Courtesy Calls: How to say hello
Illustration: Miso Okada

How to say hello like a Tokyoite

Greeting people in Japan is so much more than just saying ‘konnichiwa’ and can be fraught with complications. Xiaochen Su introduces us to the different greetings used in a variety of potentially awkward social situations

Written by
Time Out Tokyo Editors

Unwritten social rules abound in Japan – and can be a constant source of stress and anxiety for the uninitiated. Whether you’re in a casual or business setting, a proper greeting is essential if you want to avoid a bad first impression.


Just as a firm handshake is a precursor to many conversations in Western countries, bowing is a normal part of a Japanese greeting, even among friends. It’s a symbol of deference which signifies trust and respect, even among long-time friends.

Here’s how to do it, or at least to not overdo it: when you see your friend approaching, turn to face them and bend your waist slightly forward. Briefly make eye contact as you bow and greet them verbally. Your pal, seeing you bow, should stop and do the same. The conversation formally starts thereafter.

In more formal situations, you’re going to have to lower your head a little more. The full-on 90-degree option would look bizarre around friends but will go down a treat on serious occasions, such as meeting an important business client for the first time. For entering job interviews, regular business meetings and formal social engagements like networking events, a tidy 45-degree bow will suffice. A quick bow, about the length of a quick head nod, is just the ticket. There’s no need to get carried away...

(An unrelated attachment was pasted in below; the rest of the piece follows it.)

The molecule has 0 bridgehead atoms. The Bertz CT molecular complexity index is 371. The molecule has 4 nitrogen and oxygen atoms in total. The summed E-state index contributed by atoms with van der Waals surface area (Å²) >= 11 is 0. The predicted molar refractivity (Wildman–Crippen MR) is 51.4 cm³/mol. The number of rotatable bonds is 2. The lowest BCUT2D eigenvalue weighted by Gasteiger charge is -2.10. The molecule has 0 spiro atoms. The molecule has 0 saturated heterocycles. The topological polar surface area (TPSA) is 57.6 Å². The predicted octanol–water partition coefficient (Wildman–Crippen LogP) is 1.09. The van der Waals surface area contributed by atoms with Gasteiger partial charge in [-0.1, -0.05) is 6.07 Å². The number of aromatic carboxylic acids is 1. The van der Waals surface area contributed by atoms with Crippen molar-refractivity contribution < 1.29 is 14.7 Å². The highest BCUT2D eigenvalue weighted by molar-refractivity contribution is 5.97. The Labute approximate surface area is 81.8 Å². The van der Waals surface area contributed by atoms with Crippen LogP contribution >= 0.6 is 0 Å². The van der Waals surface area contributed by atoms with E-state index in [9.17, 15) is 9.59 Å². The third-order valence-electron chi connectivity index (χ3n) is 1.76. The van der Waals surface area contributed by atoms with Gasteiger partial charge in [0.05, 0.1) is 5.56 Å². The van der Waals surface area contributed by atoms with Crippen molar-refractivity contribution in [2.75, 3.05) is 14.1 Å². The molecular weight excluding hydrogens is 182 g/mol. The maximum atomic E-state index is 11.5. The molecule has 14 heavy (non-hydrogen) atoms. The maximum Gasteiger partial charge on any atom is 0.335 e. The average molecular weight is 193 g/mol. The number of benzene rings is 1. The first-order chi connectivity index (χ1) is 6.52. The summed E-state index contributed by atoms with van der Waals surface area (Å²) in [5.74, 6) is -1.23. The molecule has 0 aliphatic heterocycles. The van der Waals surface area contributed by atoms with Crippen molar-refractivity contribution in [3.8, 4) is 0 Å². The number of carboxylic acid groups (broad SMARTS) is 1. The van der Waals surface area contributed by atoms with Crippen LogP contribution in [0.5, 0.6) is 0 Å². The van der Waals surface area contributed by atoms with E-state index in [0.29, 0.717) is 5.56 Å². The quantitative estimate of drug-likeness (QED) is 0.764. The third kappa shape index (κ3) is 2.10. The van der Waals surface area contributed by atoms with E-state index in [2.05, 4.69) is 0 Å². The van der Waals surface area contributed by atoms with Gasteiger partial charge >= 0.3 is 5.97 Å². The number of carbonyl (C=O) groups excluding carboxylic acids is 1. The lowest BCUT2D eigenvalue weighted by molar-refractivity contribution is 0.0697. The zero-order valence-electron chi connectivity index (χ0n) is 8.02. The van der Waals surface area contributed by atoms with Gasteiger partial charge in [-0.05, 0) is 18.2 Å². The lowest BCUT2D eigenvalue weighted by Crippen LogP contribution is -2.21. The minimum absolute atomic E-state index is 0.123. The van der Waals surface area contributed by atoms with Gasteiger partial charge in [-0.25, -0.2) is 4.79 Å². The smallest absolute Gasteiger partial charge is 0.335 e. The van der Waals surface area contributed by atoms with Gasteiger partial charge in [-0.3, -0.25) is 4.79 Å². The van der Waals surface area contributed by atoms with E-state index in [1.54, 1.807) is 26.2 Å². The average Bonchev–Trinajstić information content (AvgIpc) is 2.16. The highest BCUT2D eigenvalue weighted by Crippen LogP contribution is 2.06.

Konnichiwa is commonly used as a catch-all greeting by beginners, but if you want to graduate to true Tokyoite you’re going to have to learn the proper usage of different greetings in a variety of settings.

The easiest way to distinguish between different greetings is to look at the clock. In the morning, ohayo is more appropriate than konnichiwa. In the evening, you should use konbanwa (‘good evening’). Konnichiwa should be used in the afternoon, any time before sunset.

In more formal environments, merely acknowledging the time of the day is not going to impress anyone. The greeting should instead convey the social relationship and the expectations of the upcoming conversation. First time meetings should be preceded with a round of hajimemashite, an expression of gratefulness to have met. If you’re expecting to be working together in the future, you should add the term yoroshiku onegaishimasu (‘it is nice to work with you from now on’). For those who already have a business relationship, otsukaresamadesu (roughly ‘thank you for your hard work’) helps to acknowledge the mutual burden of another day on the job.


In the unlikely event you haven’t noticed, Japan is a very hierarchical society, with a clear demarcation of who is more junior and senior in terms of social status. Both in people’s private lives and their jobs, acknowledging and deferring to older, more experienced people is considered vital for social groups to function properly. The Japanese linguistic tool for doing so, known as ‘honorific language’ or keigo, will help you set the right note.

As a morning greeting to your classmates, ohayo is perfectly fine, but it needs to be upgraded into the more formal ohayo gozaimasu when greeting professors or superiors in the corporate hierarchy. Terms with no corresponding honorifics, like konnichiwa or konbanwa, are best avoided in formal settings. Instead, use otsukaresamadesu, a formal greeting that can be used anytime of the day. Even a deep bow without saying anything is more respectful for senior figures than a casual konnichiwa

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